c representations of complex natural phenomena by means of lines on maps, such as the isothermals, which unite places of equal mean temperature, hypsometric lines, which unite places of equal hight, etc.; or depicting, by circumscribing lines or by color, regions of equal average temperature or rainfall, population, mortality, illiteracy, wealth, race, etc. The following names are used for lines drawn upon maps to connect places of equal conditions, as follows: —
For an illustration, see Blodget's Climatology of the United States, Philadelphia, 1857.
Isobarometric, having equal barometric pressure.
Isocheimal, having same winter temperature.
Isoclinal, indicating equal magnetic dip.
Isocrymal, having same extreme of cold.
Isodynamic, having same magnetic intensity.
Isogcothermal, passing through points beneath the surface which have the same average heat.
Isogonic, indicating equal variation of compass.
Isohyclose, having same mean annual rainfall.
136,859PeasleeMar. 18, 1873.
140,406DupreJuly 1, 1873.
142,812PowellSept. 16, 1873.
142,819SpringerSept. 16, 1873.
143,955BondOct. 28, 1873.
143,969De WaruOct. 28, 1873.
(Reissue.)5,689RobertsDec. 16, 1873.
145,841BuschmeierDec. 23, 1873.
148,047GoodrichMar. 3, 1874.
148,048GoodrichMar. 3, 1874.
150,787PowellMay 12, 1874.
154,113BaglinAug. 18, 1874.
154,485HowardAug. 25, 1874.
158,231BallouDec. 29, 1874.
(Reissue.)6,306PowellFeb. 23, 1875.
10,386BlodgetJan. 3, 1854.
12,826OdiorneMay 8, 1855.
14,283ChapinFeb. 19, 1856.
15,402BoyesJuly 22, 1856.
17,224MarstonMay 5, 1857.
20,245SerrellMay 11, 1858.
20,695BoydJune 29, 1858.
21,355OdiorneAug. 31, 1858.
23,079ClemonsMar. 1, 1859.
24,088Barnum et al.May 24, 1859.
25,715Blake et al.Oct. 11, 1859.
26,207SerrellNov. 22, 1859.
27.805HowellApr. 10, 1860.
28,889MitchellJune 26, 1860.
31,602HowellMar. 5, 1861.
31,645MarshMar. 5, 1861.
31,878DownerApr. 2, 1861.
32,035WhitcombApr. 9, 1861
road was a good one, because it prevented travellers from Boston and vicinnity, which was the base of smallpox epidemics in Massachusetts, from entering Medford without being unceremoniously stopped and fumigated at the smoke house.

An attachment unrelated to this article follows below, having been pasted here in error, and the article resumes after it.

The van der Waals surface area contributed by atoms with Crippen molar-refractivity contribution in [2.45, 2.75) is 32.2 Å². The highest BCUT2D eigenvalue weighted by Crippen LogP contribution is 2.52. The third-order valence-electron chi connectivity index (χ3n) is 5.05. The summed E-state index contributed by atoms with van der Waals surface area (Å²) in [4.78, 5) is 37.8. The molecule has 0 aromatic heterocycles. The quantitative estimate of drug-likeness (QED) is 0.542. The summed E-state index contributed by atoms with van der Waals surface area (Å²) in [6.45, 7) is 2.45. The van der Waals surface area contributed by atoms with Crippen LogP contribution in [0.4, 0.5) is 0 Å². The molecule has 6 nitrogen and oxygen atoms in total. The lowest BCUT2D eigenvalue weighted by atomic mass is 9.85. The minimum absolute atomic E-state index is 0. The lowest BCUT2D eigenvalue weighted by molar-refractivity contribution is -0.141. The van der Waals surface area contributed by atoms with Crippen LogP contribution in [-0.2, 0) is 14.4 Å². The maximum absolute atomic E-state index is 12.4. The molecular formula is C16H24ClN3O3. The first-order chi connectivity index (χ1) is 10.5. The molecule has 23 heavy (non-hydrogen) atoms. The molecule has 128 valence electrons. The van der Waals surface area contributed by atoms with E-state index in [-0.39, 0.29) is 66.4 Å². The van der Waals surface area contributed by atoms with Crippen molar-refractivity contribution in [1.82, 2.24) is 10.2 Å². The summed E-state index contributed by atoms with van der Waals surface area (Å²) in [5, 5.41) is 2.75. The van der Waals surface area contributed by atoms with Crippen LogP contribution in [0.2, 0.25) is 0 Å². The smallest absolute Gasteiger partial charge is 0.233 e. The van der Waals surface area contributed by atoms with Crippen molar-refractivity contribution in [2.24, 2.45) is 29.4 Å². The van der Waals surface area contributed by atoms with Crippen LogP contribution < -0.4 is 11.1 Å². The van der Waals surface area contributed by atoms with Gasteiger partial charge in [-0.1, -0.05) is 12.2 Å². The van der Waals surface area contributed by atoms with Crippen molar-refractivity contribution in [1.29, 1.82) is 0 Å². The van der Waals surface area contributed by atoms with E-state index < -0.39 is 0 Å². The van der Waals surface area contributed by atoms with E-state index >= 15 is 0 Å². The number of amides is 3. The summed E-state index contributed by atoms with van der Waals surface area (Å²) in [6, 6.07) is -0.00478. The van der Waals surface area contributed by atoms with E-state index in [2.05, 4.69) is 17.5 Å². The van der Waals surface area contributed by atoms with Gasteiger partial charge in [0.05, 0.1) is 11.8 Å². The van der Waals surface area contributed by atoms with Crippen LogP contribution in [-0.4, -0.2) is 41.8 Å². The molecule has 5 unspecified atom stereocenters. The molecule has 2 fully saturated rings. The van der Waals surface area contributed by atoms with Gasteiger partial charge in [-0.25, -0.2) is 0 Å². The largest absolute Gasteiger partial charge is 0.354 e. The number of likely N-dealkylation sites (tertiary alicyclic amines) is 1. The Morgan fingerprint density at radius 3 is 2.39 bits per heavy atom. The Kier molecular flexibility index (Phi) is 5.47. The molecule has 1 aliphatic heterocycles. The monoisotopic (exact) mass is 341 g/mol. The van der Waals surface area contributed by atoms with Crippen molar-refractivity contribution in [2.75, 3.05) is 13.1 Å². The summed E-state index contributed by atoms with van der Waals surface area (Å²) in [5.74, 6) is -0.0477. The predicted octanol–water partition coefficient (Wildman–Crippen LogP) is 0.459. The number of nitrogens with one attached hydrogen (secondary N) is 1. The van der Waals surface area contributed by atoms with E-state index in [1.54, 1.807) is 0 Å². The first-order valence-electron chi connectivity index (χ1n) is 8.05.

In the Treasurer's report one item states that Mr. Timothy Waite was paid £ 1 16 shillings 4 1/2 pence, for Work & some Nails for the Smoke House & some work at the School House.
Another item states that 6 shillings were paid Doctor Rand for a Night to Capt. Blodget when taken with ye Small Pox.
Also another item states that £ 14, 8 shillings were paid Captain Eben Morrow for Tending the Smoke House from ye 16th of April to the Ninth day of June 1764 both days included @ 6s per day.
Another town meeting was held May 24, 1778,
Town Records, Volume III., page 239. to see what the town would do concerning an inoculating hospital.
Previous to this a hospital of this kind had been situated at Point Shirley for the use of all people in Boston and vic
P Fleming, co G, 101st Ohio; A W Tougce, co C, 105th Ohio P D Gobb, co E, 41st Ohio; Second Lieutenants W R Lawrence.
co C, 73d Ill, A Berwick, 1st Ohio artillery; J Clare, co D. 31st lod; C E Tanbury, co D, 15th Wisconsin; G T Winters co C, 39th Ind; M A Smith co H, 36th Ill; W Lerhman co K, 22d Ill; D Kounth, co A, 2d Mo; E G Hall.
co I th Mich; L K Wescott, co H, 28th Ill; A G Brown, co C. 49th Ohio; J Moore, co I, 30th Ind; H C Gass, co D 86th Ind; Tho G Cochran, co D, 77th Penn; I H Blodget, co E 75th Ill; J H White, co G, 49th Ohio; J R Clannell, co C, 1st Ill; art; T Butler, co K, 9th Ohio; J H Archer, co B, 78th Pa; G Mohrhardt, co F, 1st M; a Chubb, co D, 105th Ohio; All of the above save Stoughton were captured at Murfreesboro'. The following were taken at Harsville, Dec. 7th, viz: Lieut. Col R R Stewart, 2d Ind; cav; Captains Chris Beet, co L 2d Ind cav; D A Briggs, co I, do; J U Kreidler, co 16, 105th Ohio; First Lieutenants E Barnett, co E 2d Ind; J W Buton, co 2d Ind